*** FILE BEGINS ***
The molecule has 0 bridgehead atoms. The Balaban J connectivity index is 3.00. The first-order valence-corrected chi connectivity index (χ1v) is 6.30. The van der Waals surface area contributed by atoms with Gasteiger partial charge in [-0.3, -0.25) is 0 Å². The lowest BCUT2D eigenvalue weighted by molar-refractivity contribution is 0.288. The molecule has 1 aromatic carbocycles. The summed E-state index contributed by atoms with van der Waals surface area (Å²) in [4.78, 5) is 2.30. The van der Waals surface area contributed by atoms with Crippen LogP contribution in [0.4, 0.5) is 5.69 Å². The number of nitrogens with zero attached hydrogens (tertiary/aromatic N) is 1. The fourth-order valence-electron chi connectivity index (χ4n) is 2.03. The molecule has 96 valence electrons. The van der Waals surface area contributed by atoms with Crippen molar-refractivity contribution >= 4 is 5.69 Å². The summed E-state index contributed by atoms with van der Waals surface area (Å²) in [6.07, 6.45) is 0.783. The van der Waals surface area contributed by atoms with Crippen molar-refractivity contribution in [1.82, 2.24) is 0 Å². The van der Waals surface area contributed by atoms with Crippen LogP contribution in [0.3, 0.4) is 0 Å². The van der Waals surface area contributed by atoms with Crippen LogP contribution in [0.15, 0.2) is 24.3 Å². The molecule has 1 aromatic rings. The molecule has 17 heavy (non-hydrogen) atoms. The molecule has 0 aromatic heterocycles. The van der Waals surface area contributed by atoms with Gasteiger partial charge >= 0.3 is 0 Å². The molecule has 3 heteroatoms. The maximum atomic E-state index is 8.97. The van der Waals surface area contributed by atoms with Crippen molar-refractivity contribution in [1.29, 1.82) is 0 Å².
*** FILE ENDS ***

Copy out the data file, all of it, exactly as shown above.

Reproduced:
The molecule has 0 bridgehead atoms. The Balaban J connectivity index is 3.00. The first-order valence-corrected chi connectivity index (χ1v) is 6.30. The van der Waals surface area contributed by atoms with Gasteiger partial charge in [-0.3, -0.25) is 0 Å². The lowest BCUT2D eigenvalue weighted by molar-refractivity contribution is 0.288. The molecule has 1 aromatic carbocycles. The summed E-state index contributed by atoms with van der Waals surface area (Å²) in [4.78, 5) is 2.30. The van der Waals surface area contributed by atoms with Crippen LogP contribution in [0.4, 0.5) is 5.69 Å². The number of nitrogens with zero attached hydrogens (tertiary/aromatic N) is 1. The fourth-order valence-electron chi connectivity index (χ4n) is 2.03. The molecule has 96 valence electrons. The van der Waals surface area contributed by atoms with Crippen molar-refractivity contribution >= 4 is 5.69 Å². The summed E-state index contributed by atoms with van der Waals surface area (Å²) in [6.07, 6.45) is 0.783. The van der Waals surface area contributed by atoms with Crippen molar-refractivity contribution in [1.82, 2.24) is 0 Å². The van der Waals surface area contributed by atoms with Crippen LogP contribution in [0.3, 0.4) is 0 Å². The van der Waals surface area contributed by atoms with Crippen LogP contribution in [0.15, 0.2) is 24.3 Å². The molecule has 1 aromatic rings. The molecule has 17 heavy (non-hydrogen) atoms. The molecule has 0 aromatic heterocycles. The van der Waals surface area contributed by atoms with Gasteiger partial charge >= 0.3 is 0 Å². The molecule has 3 heteroatoms. The maximum atomic E-state index is 8.97. The van der Waals surface area contributed by atoms with Crippen molar-refractivity contribution in [1.29, 1.82) is 0 Å².